"As for sources, the authors translated are, with few exceptions, well-known scholars of the Shafi'i school of jurisprudence and Ash'ari school of tenets ot faith as appears in their biographies. The many who were Sufis were of the strictest observance of the Sacred Law. While such affiliations, and indeed much of what can be termed traditional Sunni Islam, have not been spared the criticism of certain post-caliphal Muslim writers and theorists. The authors of the present volume and their positions do represent the orthodox Muslim intellectual and spiritual heritage that has been the strength of the Community for over a thousand years, and the means through which Allah has preserved His religion, in its purest and fullest sense, to the present day."
"Praise be to Allah, Lord of the Worlds. Allah bless our liegelord Muhammad, his folk, and his Companions and give them peace. The writer of these words, 'Abd al-Wakil Durubi, says: Brother Nuh Ha Mim Keller has heard from me all the chapters of this book, whose basic text is 'Umdat al-salik wa 'uddat alnasik, together with the additions he has made to the text from the commentary entitled Fayd al-Ilah ai-Malik, as well as other chapters on principles of law and faith (usul) and particular rulings (furo') that he has placed before and after the main work; he understands the texts of this volume and is qualified to expound it and translate it to his native English. This took place in sessions, the first of which was in the month of Rajab, AH. 1405, and the last of which was in the month of Sha'ban. A.H. 1408. Written by the slave in need of Allah Most High, Sha'ban, A.H. 1408 [April, 1988] 'Abd al-Wakil Durubi [stamped]
Imam of the Mosque of Darwish Pasha
"Praise be to Allah, Lord of the Worlds. May Allah bless our Liegelord Muhammad and give him peace, and his folk and Companions one and all. To commence: I have read all the chapters of this book, whose basic text is 'Umdat al-salik wa 'uddat al-nasik, made notes on some matters of it, and reviewed it with brother Nuh Ha Mim Keller in numerous sessions, the first of which was in the month of Safar, A.H.1405, and the last of which was in the month of Jumada II, A.H. 1409; during which I found the above-mentioned brother knowledgeable in what it contains and qualified to expound it and translate it into his native English, and I observed his accuracy and integrity in quoting the texts he has added before and after the main work, of principles of law and faith (usul) and particular rulings (furu'). He has interspersed the texts of the above mentioned work with passages from its commentary entitled Fayd al-Ilah alMalik, and he was successful in this, choosing passages needed to clarify the text and distinguishing the latter from the commentary with symbols. I ask Allah to give him success, reward him the best reward for it, and to benefit him and benefit others through him. May Allah bless our liegelord Muhammad and give him peace, and his folk and Companions. Composed in Jumada II, A.H. 1409 [February, 1989] and written by:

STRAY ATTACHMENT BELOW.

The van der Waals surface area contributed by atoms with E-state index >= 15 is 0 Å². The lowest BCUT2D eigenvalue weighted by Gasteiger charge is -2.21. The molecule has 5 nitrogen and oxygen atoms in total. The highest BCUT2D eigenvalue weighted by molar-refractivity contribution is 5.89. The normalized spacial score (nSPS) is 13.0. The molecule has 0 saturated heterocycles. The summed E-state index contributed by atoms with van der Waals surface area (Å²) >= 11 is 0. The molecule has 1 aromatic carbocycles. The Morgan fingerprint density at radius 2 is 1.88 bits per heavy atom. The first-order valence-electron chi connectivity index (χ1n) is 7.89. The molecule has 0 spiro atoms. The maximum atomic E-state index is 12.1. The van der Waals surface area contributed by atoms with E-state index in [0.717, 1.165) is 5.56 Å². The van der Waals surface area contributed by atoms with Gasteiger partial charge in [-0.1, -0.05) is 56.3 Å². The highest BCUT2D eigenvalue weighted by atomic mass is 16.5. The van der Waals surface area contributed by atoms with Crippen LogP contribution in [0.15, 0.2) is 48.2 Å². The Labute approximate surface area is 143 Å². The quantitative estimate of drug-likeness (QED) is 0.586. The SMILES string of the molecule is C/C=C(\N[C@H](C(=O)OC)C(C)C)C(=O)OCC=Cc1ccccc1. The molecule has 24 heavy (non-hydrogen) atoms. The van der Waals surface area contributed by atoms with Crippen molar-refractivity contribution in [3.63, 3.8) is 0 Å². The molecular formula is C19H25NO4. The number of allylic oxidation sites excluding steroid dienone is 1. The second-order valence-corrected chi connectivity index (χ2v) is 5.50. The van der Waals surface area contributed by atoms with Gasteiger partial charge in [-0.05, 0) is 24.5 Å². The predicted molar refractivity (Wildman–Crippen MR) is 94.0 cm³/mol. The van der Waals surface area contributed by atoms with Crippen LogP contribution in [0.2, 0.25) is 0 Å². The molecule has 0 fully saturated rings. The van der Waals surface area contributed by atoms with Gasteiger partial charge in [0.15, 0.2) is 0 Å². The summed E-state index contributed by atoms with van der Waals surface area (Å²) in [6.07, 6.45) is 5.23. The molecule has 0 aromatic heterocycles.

Nuh 'Ali Salman [signed]
Mufti of the Jordanian Armed Forces"
"Report on the English translation of' Umdat al-salik by Ahmad ibn Naqib al~Misri al-Shafi'i undertaken by the scholar Nuh Ha Mim Keller:
(1) There is no doubt that this translation is a valuable and important work, whether as a textbook for teaching Islamic jurisprudence to English-speakers, or as a legal reference for use by scholars, educated laymen, and students in this language,
(2) As for the correctness of the translation, its accuracy, and its fidelity to the meanings and objects, we had our colleague in the~Research Department of the International Institute of Islamic Thought, the scholar Yusuf Talal DeLorenzo, member of the Fiqh Council of North America and former chief of the Translation Bureau at the International Islamic University, Islamabad, review its texts and check it against the Arabic original. He found that the translation presents the legal questions in a faithful and precise idiom that clearly delivers the complete meaning in a sound English style. The translation is far from literalism, but does not exceed the author's intent, thereby demonstrating the translator's knowledge of Sacred Law and ability in jurisprudence as well as his complete command of both the Arabic and English languages.